In nine of 13 major countries surveyed by McKinsey, at least two-thirds of consumers say they have tried new kinds of shopping. And in all 13, 65 percent or more say they intend to continue to do so. The implication is that brands that haven’t figured out how to reach consumers in new ways had better catch up, or they will be left behind.

Supply chains rebalance and shift – three lessons from the pandemic

First, disruptions aren’t unusual. Any given company can expect a shutdown lasting a month or so every 3.7 years. Such shocks, then, are far from shocking: they are predictable features of doing business that need to be managed like any other.

Second, cost differences among developed and many developing countries are narrowing. In manufacturing, companies that adopt Industry 4.0 principles (meaning the application of data, analytics, human–machine interaction, advanced robotics, and 3-D printing) can offset half of the labor-cost differential between China and the United States.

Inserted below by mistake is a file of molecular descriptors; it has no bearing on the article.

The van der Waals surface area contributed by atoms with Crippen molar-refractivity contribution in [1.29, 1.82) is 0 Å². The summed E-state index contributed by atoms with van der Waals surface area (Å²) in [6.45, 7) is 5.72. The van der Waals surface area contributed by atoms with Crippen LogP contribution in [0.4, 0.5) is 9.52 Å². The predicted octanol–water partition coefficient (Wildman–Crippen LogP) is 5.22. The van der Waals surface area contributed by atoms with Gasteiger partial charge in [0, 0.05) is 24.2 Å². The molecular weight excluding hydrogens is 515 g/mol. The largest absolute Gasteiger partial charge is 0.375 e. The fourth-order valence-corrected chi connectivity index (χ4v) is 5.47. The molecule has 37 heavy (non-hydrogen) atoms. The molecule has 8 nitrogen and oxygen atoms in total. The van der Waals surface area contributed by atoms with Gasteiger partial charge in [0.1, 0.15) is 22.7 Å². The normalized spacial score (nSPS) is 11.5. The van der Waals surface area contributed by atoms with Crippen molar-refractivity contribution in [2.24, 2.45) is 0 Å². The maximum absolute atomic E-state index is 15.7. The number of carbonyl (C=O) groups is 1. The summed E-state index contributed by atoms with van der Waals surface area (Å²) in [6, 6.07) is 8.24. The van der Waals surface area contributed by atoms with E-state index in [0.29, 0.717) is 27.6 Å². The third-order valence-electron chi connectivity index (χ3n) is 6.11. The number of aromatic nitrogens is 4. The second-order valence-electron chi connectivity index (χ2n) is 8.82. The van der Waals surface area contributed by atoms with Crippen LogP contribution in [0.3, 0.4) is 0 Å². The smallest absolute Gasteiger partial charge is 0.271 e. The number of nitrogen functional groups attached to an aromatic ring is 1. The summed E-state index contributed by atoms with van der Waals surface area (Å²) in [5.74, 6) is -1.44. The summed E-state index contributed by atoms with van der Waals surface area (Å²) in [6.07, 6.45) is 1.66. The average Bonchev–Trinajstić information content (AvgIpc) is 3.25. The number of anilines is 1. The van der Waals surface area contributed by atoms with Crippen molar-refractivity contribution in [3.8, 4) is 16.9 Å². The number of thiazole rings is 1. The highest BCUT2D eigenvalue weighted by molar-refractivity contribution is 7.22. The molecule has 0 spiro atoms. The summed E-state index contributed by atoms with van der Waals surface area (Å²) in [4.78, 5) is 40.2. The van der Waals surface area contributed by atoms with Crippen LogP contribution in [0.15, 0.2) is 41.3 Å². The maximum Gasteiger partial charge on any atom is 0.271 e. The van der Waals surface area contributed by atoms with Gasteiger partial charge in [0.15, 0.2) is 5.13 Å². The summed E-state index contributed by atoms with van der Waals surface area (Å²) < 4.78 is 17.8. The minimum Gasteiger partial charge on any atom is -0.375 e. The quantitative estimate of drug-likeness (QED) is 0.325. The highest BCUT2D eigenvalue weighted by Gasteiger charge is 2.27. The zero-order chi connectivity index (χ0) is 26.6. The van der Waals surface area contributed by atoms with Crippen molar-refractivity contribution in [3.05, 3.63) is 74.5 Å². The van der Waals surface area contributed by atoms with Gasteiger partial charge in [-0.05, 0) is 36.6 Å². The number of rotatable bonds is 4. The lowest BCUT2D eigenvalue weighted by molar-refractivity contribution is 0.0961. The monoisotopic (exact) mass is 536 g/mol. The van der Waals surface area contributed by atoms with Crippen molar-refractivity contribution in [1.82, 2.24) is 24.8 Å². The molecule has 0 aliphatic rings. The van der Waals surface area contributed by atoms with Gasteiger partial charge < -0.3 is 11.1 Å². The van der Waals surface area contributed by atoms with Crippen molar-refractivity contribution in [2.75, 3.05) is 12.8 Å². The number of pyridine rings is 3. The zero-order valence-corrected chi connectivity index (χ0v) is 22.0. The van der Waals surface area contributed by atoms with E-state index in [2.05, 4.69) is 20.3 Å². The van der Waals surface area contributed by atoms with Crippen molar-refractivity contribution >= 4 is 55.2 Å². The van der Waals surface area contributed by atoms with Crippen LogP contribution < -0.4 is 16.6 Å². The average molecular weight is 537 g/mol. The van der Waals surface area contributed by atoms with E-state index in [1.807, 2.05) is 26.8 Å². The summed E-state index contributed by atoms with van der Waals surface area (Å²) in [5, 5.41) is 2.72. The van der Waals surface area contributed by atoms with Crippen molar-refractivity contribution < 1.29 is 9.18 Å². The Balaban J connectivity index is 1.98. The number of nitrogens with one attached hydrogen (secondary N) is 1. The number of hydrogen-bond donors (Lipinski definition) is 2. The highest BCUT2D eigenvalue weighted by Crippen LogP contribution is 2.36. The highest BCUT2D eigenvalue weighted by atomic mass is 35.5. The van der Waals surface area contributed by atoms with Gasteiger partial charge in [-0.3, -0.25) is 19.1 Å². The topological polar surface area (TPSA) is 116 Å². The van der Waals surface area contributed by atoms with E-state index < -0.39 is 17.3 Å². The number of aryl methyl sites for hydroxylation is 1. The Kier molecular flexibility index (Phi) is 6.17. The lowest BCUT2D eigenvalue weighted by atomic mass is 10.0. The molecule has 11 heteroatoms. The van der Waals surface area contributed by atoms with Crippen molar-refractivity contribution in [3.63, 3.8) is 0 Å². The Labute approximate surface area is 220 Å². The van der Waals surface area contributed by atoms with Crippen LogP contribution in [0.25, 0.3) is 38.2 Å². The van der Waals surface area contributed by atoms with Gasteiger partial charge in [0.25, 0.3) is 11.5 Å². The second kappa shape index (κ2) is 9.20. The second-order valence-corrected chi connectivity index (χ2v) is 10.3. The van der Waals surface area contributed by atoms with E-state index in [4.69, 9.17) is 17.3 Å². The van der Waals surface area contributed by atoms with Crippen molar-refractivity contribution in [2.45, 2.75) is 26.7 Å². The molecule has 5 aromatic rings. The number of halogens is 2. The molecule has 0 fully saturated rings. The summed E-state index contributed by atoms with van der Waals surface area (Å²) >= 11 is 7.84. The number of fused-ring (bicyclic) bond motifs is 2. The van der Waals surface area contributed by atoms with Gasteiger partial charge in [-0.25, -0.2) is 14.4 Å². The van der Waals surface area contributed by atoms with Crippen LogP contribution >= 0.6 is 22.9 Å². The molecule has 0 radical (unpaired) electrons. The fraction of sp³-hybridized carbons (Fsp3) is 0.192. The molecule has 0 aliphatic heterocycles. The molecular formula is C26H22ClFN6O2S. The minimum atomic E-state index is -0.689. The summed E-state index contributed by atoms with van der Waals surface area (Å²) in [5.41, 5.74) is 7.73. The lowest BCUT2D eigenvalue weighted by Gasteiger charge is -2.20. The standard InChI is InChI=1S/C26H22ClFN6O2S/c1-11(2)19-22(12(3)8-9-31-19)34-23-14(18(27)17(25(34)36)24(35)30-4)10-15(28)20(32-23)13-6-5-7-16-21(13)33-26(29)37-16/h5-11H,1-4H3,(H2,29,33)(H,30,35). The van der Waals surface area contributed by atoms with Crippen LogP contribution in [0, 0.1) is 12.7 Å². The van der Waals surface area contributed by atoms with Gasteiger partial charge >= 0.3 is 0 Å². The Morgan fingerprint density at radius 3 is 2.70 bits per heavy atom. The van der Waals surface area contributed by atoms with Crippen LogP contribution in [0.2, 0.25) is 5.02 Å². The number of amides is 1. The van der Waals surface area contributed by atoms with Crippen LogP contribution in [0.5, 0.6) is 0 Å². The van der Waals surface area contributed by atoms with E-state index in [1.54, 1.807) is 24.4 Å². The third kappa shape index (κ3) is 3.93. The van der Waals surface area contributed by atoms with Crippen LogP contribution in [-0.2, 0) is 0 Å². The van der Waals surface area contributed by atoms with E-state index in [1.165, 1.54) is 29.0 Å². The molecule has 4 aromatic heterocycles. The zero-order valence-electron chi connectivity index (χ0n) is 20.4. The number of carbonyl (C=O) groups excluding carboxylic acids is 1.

Most businesses do not have a good idea of what is going on lower down in their supply chains, where subtiers and sub-subtiers may play small but critical roles. That is also where most disruptions originate, but two-thirds of companies say they can’t confirm the business-continuity arrangements with their non-tier-one suppliers. With the development of AI and data analytics, companies can learn more about, audit, and connect with their entire value chains.